Myanmar’s interim national unity government has warned foreign banks against lending to General Min Aung Hlaing’s junta, saying it will not recognize the debt once it regains power.
The warning was issued by the finance minister of the parallel government formed by supporters of Aung San Suu Kyi, the deposed leader of the country. He said financial institutions should follow foreign investors in boycotting the military regime.
“The NUG government will not recognize any domestic or international debt raised by the junta,” Tin Tun Naing told the Financial Times in a video interview from Myanmar.
“If the military finds itself in a credit crunch and takes out loans from a willing lender, when NUG comes into power, that debt will not be honored.”
Tin Tun Naing also said that the parallel government is seeking to take $ 1 billion control Myanmar government funds held in the United States that Washington froze after the military seized power.
“If we manage to access the billion dollars, if it is not frozen, it would make a huge difference in humanitarian aid and in trying to rebuild the lives and livelihoods of our people,” Tin said. Tun Naing.
However, he acknowledged that this was a “legally complicated area” and that it was part of an “ongoing dialogue” with US officials.
NUG was formed in April by deputies from the National League for Democracy of Suu Kyi, who was ousted from power in the February coup, as well as by ethnic minorities and other anti-coup figures. state in hiding or in exile.
The junta called the NUG and its recently announced “People’s Defense Force” terrorist groups. He has issued arrest warrants against NUG ministers.
No foreign government has officially recognized the parallel government. However, MPs and officials from several countries have engaged with his representatives in finding a solution to the worsening political and economic crisis in Myanmar.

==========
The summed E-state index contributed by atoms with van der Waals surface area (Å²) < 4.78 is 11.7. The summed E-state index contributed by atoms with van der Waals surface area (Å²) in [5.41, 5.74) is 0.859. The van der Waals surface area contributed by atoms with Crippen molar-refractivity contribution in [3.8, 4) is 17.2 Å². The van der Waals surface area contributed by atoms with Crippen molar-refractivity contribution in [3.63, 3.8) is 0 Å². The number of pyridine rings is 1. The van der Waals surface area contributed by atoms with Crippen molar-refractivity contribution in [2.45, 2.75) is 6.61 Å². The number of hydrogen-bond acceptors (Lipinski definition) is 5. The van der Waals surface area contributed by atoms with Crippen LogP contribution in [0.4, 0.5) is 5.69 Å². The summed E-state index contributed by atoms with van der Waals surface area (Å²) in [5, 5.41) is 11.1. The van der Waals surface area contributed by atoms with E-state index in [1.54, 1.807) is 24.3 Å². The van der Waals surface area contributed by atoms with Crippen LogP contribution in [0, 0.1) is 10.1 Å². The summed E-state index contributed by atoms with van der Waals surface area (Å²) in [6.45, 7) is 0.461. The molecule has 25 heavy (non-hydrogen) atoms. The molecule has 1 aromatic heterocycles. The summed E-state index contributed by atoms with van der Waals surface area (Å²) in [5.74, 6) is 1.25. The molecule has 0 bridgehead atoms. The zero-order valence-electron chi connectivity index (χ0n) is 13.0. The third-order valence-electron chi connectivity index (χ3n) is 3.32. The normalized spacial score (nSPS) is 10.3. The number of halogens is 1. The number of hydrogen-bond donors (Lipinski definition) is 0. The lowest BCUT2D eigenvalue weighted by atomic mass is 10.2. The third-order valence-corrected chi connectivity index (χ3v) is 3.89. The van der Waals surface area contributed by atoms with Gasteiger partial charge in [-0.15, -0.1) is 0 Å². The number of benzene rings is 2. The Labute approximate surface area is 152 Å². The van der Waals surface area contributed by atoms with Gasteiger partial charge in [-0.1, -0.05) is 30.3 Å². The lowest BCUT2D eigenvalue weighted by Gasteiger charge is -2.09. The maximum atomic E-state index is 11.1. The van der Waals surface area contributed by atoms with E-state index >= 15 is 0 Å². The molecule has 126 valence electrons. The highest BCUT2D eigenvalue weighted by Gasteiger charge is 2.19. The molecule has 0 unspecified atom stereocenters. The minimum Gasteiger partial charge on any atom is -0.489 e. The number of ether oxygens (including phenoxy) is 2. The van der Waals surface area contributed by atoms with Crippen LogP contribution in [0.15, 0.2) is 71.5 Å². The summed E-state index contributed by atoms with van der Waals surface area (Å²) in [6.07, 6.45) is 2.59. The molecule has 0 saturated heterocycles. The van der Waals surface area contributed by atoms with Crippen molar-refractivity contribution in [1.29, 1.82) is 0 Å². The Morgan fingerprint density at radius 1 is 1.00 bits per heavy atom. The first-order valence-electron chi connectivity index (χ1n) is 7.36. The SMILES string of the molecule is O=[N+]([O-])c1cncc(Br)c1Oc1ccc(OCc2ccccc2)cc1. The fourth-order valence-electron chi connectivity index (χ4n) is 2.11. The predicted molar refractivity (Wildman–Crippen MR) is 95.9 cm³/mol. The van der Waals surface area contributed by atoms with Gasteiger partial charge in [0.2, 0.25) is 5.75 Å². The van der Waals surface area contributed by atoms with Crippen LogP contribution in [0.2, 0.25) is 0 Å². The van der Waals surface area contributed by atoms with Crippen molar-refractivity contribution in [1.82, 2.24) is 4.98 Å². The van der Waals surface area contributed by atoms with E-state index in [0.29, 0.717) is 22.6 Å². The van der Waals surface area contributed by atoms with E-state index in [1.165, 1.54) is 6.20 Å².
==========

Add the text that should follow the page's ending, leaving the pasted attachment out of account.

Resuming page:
More than three months after the coup, the junta killed 785 people and arrested nearly 5,000 people, according to the Association for Assistance to Political Prisoners. Despite the crackdown, a civil disobedience movement continues to organize protests and strikes aimed at weakening the junta and paralyzing banks and businesses.
“They underestimated people,” Tin Tun Naing told the FT. “They didn’t expect people to reject them so strongly.”
He said the military regime “was already experiencing cash flow problems” and had deferred payment of quarterly pensions, as well as benefits for the elderly and disabled.
Opponents of the regime and international human rights groups want international companies to deprive the junta of all income to force them out of power.
They have successfully put pressure on foreign investors, including Kirin in Japan and Posco in South Korea, to pull out of joint ventures with military-controlled conglomerates.
NUG also wants oil, gas and telecom companies to withhold taxes, licenses and other payments to the military government and place them in receivership. The companies stressed that this would expose their local staff to legal action and put their services at risk.
“NUG is pro-business and does not intend to disrupt the activity of these companies,” Tin Tun Naing said. “I am not asking that their operations cease.”
However, he rejected the idea that companies would face legal repercussions for keeping their payments to the regime in receivership. “The military will think twice before doing this to a powerful multinational with a powerful government behind it,” he said.
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